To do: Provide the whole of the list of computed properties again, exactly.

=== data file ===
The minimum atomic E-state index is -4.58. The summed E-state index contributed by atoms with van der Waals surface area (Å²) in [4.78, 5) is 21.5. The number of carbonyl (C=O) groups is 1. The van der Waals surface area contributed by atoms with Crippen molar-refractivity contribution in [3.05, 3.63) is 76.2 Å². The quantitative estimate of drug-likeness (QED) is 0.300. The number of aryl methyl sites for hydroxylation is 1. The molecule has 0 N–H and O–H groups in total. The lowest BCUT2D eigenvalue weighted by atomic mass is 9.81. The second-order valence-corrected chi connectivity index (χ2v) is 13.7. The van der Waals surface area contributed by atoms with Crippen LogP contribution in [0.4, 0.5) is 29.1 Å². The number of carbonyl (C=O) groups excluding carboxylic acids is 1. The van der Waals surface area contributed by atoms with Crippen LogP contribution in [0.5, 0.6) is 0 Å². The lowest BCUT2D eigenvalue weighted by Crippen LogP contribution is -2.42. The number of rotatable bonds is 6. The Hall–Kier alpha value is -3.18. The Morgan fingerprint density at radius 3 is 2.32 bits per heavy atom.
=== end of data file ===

The minimum atomic E-state index is -4.58. The summed E-state index contributed by atoms with van der Waals surface area (Å²) in [4.78, 5) is 21.5. The number of carbonyl (C=O) groups is 1. The van der Waals surface area contributed by atoms with Crippen molar-refractivity contribution in [3.05, 3.63) is 76.2 Å². The quantitative estimate of drug-likeness (QED) is 0.300. The number of aryl methyl sites for hydroxylation is 1. The molecule has 0 N–H and O–H groups in total. The lowest BCUT2D eigenvalue weighted by atomic mass is 9.81. The second-order valence-corrected chi connectivity index (χ2v) is 13.7. The van der Waals surface area contributed by atoms with Crippen LogP contribution in [0.4, 0.5) is 29.1 Å². The number of carbonyl (C=O) groups excluding carboxylic acids is 1. The van der Waals surface area contributed by atoms with Crippen LogP contribution in [0.5, 0.6) is 0 Å². The lowest BCUT2D eigenvalue weighted by Crippen LogP contribution is -2.42. The number of rotatable bonds is 6. The Hall–Kier alpha value is -3.18. The Morgan fingerprint density at radius 3 is 2.32 bits per heavy atom.